Can You Stop Foreclosure If The Bank Loses Your Note?
I wish I had a dime for every time a client has asked me to stop their Lender’s foreclosure because the Lender lost the original Promissory Note to the Mortgage. The Note is the “IOU” or promise you make to pay the Lender over a period of time, usually 30 years. It is indeed important, and you would never want to sign more than one per loan without making a notation on the 2nd and all subsequent copies that all Notes you sign after the first one are only duplicates.
Despite, or perhaps because of, some very consumer friendly cases in a few other states, the Lender lobby in Virginia had the legislature create a procedure which gives the Borrower some protection but ultimately shifts the burden of finding the original Note off of the Lender! If the Lender or the Trustee follow the minimum notice requirements to the Borrower and the Borrower is not able to prove a genuine likelihood of multiple Lenders trying to recover the same debt from the Borrower, then the lost original Note is irrelevant. What the law does in Virginia is shift the burden of proof from the Lender to the Borrower. Foreclosure will ultimately go on if the Borrower stops making payments and cannot reasonably validate a genuine apprehension of having to make duplicate payments.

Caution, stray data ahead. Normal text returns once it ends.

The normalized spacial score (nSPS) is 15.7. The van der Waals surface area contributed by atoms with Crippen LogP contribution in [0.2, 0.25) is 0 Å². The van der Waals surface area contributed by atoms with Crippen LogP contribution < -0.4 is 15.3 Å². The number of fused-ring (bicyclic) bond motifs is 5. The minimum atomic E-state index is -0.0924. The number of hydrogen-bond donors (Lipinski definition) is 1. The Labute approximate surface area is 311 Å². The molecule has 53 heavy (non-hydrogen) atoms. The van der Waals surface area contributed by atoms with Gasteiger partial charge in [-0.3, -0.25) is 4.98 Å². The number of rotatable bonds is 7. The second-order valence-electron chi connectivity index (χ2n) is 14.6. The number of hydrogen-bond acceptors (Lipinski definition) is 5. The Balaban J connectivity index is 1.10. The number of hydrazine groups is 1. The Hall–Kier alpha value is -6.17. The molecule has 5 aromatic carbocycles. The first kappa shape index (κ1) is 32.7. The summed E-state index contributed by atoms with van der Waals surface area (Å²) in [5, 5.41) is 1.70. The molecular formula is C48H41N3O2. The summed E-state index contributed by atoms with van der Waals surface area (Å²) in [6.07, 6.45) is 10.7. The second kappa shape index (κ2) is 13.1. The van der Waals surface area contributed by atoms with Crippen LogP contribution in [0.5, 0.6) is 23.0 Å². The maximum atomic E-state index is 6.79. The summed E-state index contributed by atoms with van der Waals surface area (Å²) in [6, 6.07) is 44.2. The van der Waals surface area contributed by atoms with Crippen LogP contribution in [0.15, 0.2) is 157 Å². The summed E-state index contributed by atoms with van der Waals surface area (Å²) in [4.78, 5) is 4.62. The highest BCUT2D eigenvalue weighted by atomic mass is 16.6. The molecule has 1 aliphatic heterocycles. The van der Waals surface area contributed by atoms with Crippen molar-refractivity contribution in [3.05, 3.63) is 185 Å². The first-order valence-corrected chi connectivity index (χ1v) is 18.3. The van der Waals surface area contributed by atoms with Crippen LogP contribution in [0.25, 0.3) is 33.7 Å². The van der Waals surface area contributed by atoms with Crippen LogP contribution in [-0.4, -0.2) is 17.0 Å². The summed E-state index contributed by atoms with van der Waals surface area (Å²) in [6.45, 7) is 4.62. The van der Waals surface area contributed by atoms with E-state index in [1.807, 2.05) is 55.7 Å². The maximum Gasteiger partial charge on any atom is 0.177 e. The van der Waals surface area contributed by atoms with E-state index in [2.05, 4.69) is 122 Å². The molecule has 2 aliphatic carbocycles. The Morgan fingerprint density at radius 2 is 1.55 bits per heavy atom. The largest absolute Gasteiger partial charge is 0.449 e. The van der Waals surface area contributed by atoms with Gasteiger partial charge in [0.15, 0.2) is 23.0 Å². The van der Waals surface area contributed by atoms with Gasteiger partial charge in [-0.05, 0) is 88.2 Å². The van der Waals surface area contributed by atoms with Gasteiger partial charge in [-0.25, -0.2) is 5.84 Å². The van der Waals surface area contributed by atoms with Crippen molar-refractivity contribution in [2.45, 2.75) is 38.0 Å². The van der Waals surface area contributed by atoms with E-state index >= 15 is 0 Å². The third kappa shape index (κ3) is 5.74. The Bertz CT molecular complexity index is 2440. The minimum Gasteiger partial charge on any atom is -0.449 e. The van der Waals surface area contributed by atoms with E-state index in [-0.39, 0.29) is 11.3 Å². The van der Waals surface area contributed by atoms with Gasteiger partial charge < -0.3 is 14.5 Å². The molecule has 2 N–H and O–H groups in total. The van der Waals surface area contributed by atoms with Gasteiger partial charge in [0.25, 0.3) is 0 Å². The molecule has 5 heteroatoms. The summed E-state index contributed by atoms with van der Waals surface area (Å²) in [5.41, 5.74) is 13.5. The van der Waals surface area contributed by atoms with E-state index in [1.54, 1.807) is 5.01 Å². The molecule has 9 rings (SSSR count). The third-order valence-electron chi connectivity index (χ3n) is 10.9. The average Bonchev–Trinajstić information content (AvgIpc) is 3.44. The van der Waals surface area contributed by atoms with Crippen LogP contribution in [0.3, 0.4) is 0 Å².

So if you are a Virginia Borrower facing foreclosure, please do not rely on the Lender’s loss of your original Note as a permanent fix for your problem. You should meet with a competent attorney and learn all of your defenses and rights and work together for a viable strategy to avoid foreclosure.
Many mortgages are sold or the servicing of the loan is transferred. Paper can easily be lost. In most states, this will not be a “live in the house for the rest of your life for free” card! You can still find lawyers and non-lawyer “know-it-alls” who tell you what you hope to hear about Lost Notes, but the case below should thin out the lawyers who are still willing to tell you they can help you keep your house simply because the Note is lost.
William B. Butler of the Butler Liberty Law, LLC was ordered to pay $75,000, plus an undetermined amount for legal costs by U.S. District Judge Ann D. Montgomery for continuing to file and litigate “show-me-the-note” lawsuits.
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